With a Literature degree from Sonoma State University and years of experience as a WikiMotors contributor, Tricia Christensen is based in Northern California and brings a wealth of knowledge and passion to her writing. Her wide-ranging interests include reading, writing, medicine, art, film, history, politics, ethics, and religion, all of which she incorporates into her informative articles. Tricia is currently working on her first novel.
Discussion Comments
By anon357860 — On Dec 07, 2013

My oil light is on and there plenty of oil in the car. It is a Toyota avensis 1,6 vvti 2002 model.

By anon354445 — On Nov 08, 2013

Can having bad black oil make my car not start?

By anon333795 — On May 07, 2013

My car is 10 years old had a service two months

ago. My oil light came on and we checked the oil and it showed no oil. The Toyota man came out and put oil in it and was saying it was an old car, but the miles are good for its age, but it's using the oil up soon.

By anon328139 — On Apr 02, 2013

I think the best practice is to follow the manual to see the oil the manufacturer recommends, since the manufacturer knows the best oil for its products.

By anon259355 — On Apr 05, 2012

I have a problem with people saying it is not true that a specific brand does not go 15,000 miles on an oil change interval without mentioning what an independent lab analysis will show.

I've sent in an oil sample and it came back "Replacing the engine oil not required" after 3,000 kilometers past the recommended oil change interval.

By anon251312 — On Feb 29, 2012

If a manufacturer tried to sell a car that needed oil changes at 3,500 miles, it would rust apart on the lot waiting to be sold in Europe. The oil codes for those cars are listed on all synthetics in the U.S. so they are the same oils. Most cars sold in Europe go 15-20,000 miles between oil changes. You know, the same cars they ship here.

The cars are not any different than U.S. cars. Engines are designed using the same technology! They're the same.

The 3,500 mile oil changes are for dealers to get you in their shops to sell you repairs you don't need. Oil shops too, with their 3,500-mile next change stickers.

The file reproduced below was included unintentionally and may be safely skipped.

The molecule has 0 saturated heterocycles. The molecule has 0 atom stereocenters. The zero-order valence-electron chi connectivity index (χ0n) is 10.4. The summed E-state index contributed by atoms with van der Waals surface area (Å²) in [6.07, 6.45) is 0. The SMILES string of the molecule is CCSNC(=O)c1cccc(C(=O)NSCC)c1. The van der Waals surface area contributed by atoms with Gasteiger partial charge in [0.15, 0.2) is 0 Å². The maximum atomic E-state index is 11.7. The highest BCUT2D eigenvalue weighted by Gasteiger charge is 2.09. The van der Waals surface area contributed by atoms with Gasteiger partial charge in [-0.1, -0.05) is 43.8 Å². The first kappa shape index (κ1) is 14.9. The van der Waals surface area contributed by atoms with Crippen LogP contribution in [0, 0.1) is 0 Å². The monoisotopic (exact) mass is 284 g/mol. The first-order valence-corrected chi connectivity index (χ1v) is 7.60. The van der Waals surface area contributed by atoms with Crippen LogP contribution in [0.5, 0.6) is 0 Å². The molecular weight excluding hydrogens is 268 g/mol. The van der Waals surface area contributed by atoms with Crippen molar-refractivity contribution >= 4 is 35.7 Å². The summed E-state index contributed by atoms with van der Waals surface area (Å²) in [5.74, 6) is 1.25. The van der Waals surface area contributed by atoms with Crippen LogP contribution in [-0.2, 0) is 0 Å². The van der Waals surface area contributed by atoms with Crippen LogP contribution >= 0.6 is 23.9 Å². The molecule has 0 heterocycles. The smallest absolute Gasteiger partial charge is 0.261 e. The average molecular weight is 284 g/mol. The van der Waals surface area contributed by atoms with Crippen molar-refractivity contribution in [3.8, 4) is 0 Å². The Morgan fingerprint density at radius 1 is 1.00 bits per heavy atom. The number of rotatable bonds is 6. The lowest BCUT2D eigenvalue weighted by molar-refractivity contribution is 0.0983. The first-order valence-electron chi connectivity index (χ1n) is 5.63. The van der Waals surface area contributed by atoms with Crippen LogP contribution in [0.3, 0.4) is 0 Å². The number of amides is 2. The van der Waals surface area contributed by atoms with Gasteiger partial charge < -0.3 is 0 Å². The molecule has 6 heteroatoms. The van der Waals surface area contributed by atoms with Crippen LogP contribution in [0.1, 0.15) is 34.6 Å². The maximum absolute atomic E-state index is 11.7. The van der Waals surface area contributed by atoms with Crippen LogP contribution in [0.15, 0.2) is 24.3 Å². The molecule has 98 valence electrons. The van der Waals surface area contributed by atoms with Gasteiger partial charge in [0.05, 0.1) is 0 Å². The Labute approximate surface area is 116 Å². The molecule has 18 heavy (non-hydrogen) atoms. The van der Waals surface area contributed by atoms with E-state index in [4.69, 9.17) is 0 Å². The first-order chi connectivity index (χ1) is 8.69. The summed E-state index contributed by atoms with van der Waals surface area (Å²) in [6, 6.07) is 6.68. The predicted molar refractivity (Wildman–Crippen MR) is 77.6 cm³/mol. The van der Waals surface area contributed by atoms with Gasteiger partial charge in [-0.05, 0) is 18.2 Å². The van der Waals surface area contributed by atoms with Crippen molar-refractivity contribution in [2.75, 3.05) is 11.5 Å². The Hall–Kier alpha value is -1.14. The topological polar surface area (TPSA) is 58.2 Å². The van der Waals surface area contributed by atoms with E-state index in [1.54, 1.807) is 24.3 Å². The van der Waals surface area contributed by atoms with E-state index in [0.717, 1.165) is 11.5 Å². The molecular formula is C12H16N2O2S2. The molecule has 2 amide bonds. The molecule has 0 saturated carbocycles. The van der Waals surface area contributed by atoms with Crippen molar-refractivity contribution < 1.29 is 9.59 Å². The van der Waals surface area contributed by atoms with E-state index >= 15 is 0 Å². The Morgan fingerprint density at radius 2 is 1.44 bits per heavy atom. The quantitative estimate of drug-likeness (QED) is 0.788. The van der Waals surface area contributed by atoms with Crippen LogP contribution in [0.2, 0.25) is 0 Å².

Read your manual and quit listening to the dealers! My 2000 Infiniti manual states 7,500 miles and people get 300,000 miles on them easy. Yes I said "2000 model." It's been that long ago when it all changed. They just don't tell you.

By StevenD — On Dec 22, 2011

They used to say you need to have an oil change every 3,000 miles you travel. Nowadays, most mechanics will inform you that it is overkill. But regular oil changes are still crucial, and need not be done by an expensive professional. It's a fairly simple job, and much more cheaply done in your house.

By anon173845 — On May 08, 2011

i live in the uk and most cars here don't need an oil change until 20,000 miles.

By anon148950 — On Feb 02, 2011

the people who post about changing the oil with Amsoil and any other high mileage oil change interval oils need to get with reality. there is physics involved; like sludge does not lubricate. and that is exactly what Amsoil does in an engine.

i have been working on cars for 18 years. i have sent in many oil samples from multiple cars and oils. with all petroleum oils you have to change it every 3k or major engine failure will happen (some people get lucky). amsoil; yes even the SSO series, can go no longer than 8k. i have sampled one recently on a 08 honda civic si and it had 9500 miles. there was a lot of metal and the viscosity was down. it showed it should have been changed 2k miles ago at least. he drove slow and on the highway mostly.

and anyone who thinks synthetic motor oil is environmentally safe is delusional. nothing synthetic is even remotely good for the environment. the only oil that is environment safe is G-OIL. it also comes from a renewable source, it tested better than amsoil, mobil 1, and cost less (by a lot). G-OIL is the first oil i have ever seen that does not sludge up.

all petroleum and synthetic oils will go back to their original form sludge. G-OIL comes from animal fat, which is a natural lubricant. so it never goes to sludge, it only loses its additive. so you still have to change it before 10k.

anyone who thinks the indicator on the dash can really analyze oil, also needs to get checked. if we have to send oil off to a lab and wait a week to find out, then your $20k car isn't going to be correct. also vehicles have changed their gas mileage standard since the 70s and they still have the same operating temp, and since those are some of the major factors in how far between oil changes, i would say that 3k for regular and synthetic oil is what you should do. then if you use amsoil 5k-8k if you drive on the hwy. and G-OIL can get 5k-8k also, but at a better price, renewable source, no petroleum, grown and made in the USA, and it will not harm the earth. it biodegrades 90 percent in nine days (in the ground).

By anon110710 — On Sep 13, 2010

From Logikal1: Your information is way out of date! 3 thousand is only recommended by those making money off oil changes and wastes huge amounts of oil, time and money. Next year, JiffyLube plans to stop telling customers 3,000 miles and is going by the vehicle make, model, year and how one drives. Bet they raise prices to compensate!